The same properties of thalidomide, the prevention of blood vessel development (anti-angiogenesis), which resulted in birth defects when it was administered to pregnant women, have sparked interest in its therapeutic potential in other domains.
Professor Miikka Vikkula of the de Duve Institute, Université Catholique de Louvain, Brussels, Belgium, presented findings from a study on the use of thalidomide in patients with severe arteriovenous malformations (AVMs) on Sunday at the annual meeting of the European Society for Human Genetics. These findings, which were recently published in Nature Cardiovascular Research, demonstrate a significant decrease in symptoms and an increase in quality of life as a consequence.
AVMs are abnormal blood vessel tangles that link arteries and veins and change normal blood flow. They are excruciatingly painful, lead to bleeding, deformity of the afflicted body part, and heart issues. Usually congenital, they often only become apparent when a person develops and reaches adolescence or age. Surgery or embolization (the injection of a substance that locally damages blood vessels, causing scar tissue) are often used to treat severe instances, while these methods are seldom completely successful and can make things worse.
Some people with AVMs can live relatively normal lives, but even in less severe cases, there is always the risk that the abnormal tangles of blood vessels can burst and may cause a stroke when in the brain. About one in every hundred AVM patients suffers a stroke each year.
“Our group has been studying the causes of vascular abnormalities for 30 years,” says Professor Vikkula. “We have identified several genetic causes and have been able to show that certain mutations activate the signaling inside the blood vessel wall -cells and this promotes the abnormal formation of blood vessels (angiogenesis). This led us to wonder about the possibility of using thalidomide to inhibit abnormal blood vessel formation.”
After showing that a vascular malformation could be corrected in a mouse model, Professor Laurence Boon from the Centre for Vascular Anomalies at Saint Luc University Hospital, Brussels, who has been working in collaboration with Professor Vikkula for 30 years, recruited 18 patients with AVMs to a study of the use of thalidomide in their condition.
They were aged between 19 – 70 and all had severe malformations that could not be treated by conventional approaches. Patients had to agree to use contraception for at least four weeks before starting thalidomide and to continue for four weeks after the cessation of treatment. Since thalidomide is present in semen, men also had to agree to use condoms during sex.
Patients received either 50mg, 100mg, or 200mg of thalidomide per day for between two and 52 months. Eight AVMs were stable after a mean thalidomide cessation of 54 months, and four recurred after a mean duration of 11.5 months. Combined treatment with embolization, where arteries or veins within the AVM are blocked by an agent that destroys vascular wall cells, allowed the thalidomide dose to be reduced to 50mg per day in five patients.
Reducing the dose where possible was important, says Professor Vikkula because a higher dose was associated with side effects, particularly tiredness and peripheral neuropathy, damage to the nerves located outside the brain and spinal cord that causes weakness and numbness, particularly in the hands and feet.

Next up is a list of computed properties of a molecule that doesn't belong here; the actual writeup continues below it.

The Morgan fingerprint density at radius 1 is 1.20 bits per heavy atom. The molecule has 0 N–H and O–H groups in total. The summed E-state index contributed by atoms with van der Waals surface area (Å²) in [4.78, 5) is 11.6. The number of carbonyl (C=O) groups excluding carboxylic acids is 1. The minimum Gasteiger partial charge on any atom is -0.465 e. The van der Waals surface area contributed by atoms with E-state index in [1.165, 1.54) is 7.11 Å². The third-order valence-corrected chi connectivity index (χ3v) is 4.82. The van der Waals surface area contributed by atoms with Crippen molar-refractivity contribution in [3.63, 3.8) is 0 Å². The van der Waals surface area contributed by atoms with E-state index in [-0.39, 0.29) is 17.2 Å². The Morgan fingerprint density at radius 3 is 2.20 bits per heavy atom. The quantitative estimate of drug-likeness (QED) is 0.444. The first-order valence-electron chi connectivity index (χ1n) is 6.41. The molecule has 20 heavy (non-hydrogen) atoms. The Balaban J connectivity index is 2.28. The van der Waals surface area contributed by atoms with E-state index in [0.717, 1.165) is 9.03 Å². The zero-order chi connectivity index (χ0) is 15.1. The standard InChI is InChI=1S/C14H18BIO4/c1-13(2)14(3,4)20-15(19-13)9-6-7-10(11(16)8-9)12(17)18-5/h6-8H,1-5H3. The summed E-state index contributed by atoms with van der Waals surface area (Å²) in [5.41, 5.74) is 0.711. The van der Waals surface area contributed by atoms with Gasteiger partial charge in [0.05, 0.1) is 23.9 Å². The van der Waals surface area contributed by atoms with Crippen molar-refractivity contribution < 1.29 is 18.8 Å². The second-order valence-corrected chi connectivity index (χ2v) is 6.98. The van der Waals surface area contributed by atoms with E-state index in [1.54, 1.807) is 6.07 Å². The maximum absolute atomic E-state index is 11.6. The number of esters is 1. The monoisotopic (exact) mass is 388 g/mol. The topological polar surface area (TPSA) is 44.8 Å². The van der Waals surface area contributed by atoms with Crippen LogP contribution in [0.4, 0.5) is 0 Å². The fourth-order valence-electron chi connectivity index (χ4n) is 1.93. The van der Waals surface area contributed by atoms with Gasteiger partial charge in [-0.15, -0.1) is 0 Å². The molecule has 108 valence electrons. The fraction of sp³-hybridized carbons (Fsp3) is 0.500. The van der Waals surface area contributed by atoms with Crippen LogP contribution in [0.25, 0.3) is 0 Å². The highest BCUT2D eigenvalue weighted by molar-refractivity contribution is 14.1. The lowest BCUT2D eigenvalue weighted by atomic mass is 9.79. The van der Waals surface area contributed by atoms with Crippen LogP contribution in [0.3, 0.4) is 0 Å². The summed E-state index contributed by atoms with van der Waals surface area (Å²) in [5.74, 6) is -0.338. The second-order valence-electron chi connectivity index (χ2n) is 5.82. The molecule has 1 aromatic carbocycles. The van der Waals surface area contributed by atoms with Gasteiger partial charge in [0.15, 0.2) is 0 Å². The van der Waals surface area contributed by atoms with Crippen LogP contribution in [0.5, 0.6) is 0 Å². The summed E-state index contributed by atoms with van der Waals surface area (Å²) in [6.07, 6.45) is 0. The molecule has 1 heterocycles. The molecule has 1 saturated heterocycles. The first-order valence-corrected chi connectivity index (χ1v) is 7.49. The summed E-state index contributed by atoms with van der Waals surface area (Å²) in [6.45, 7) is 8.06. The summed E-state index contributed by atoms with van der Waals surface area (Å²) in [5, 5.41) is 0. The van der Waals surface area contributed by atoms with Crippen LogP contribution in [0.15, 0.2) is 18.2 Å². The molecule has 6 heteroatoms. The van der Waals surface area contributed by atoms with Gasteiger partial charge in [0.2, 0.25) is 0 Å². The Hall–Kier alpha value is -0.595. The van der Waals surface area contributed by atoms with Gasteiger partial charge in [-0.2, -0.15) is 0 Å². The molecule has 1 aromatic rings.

“All the patients experienced a rapid reduction of pain, together with the cessation of bleeding and the healing of ulcers where these were present,” says Professor Vikkula. “The three patients with cardiac failure also saw their problems resolved, and one AVM appeared to be completely cured after 19 months of thalidomide and an eight-year follow-up.
“We know that thalidomide acts through vascular endothelial growth factor (VEGF) a signaling protein that promotes the growth of new blood vessels. VEGF levels are high in vascular abnormalities such as AVMs and are therefore likely that thalidomide reduces signaling via the angiogenesis-promoting pathways. Although our study is only small, the results are convincing, and we hope that they will be confirmed by larger trials.”
A further advantage of the use of thalidomide in the treatment of AVMs is cost. Two other drugs, recently developed for use in oncology and being tested to treat AVMs, cost up to twelve times as much, and also have numerous side effects.
“We had hypothesized that thalidomide should work in these patients, so our results did not come as a surprise, but it was great to have clinical confirmation that we were right,” Professor Vikkula concludes. “In our view, this is a breakthrough finding and provides a solid basis for the development of molecular treatments for AVMs.”
Professor Alexandre Reymond, chair of the conference, said: “This study shows not only the healthcare and economic benefits of repurposing drugs – even the most maligned – but also how genetic research can lead to real breakthroughs in therapies for difficult to treat, distressing conditions.”
Reference: “Case report study of thalidomide therapy in 18 patients with severe arteriovenous malformations” by Laurence M. Boon, Valérie Dekeuleneer, Julien Coulie, Liliane Marot, Anne-Christine Bataille, Frank Hammer, Philippe Clapuyt, Anne Jeanjean, Anne Dompmartin, and Miikka Vikkula, 10 June 2022, Nature Cardiovascular Research.
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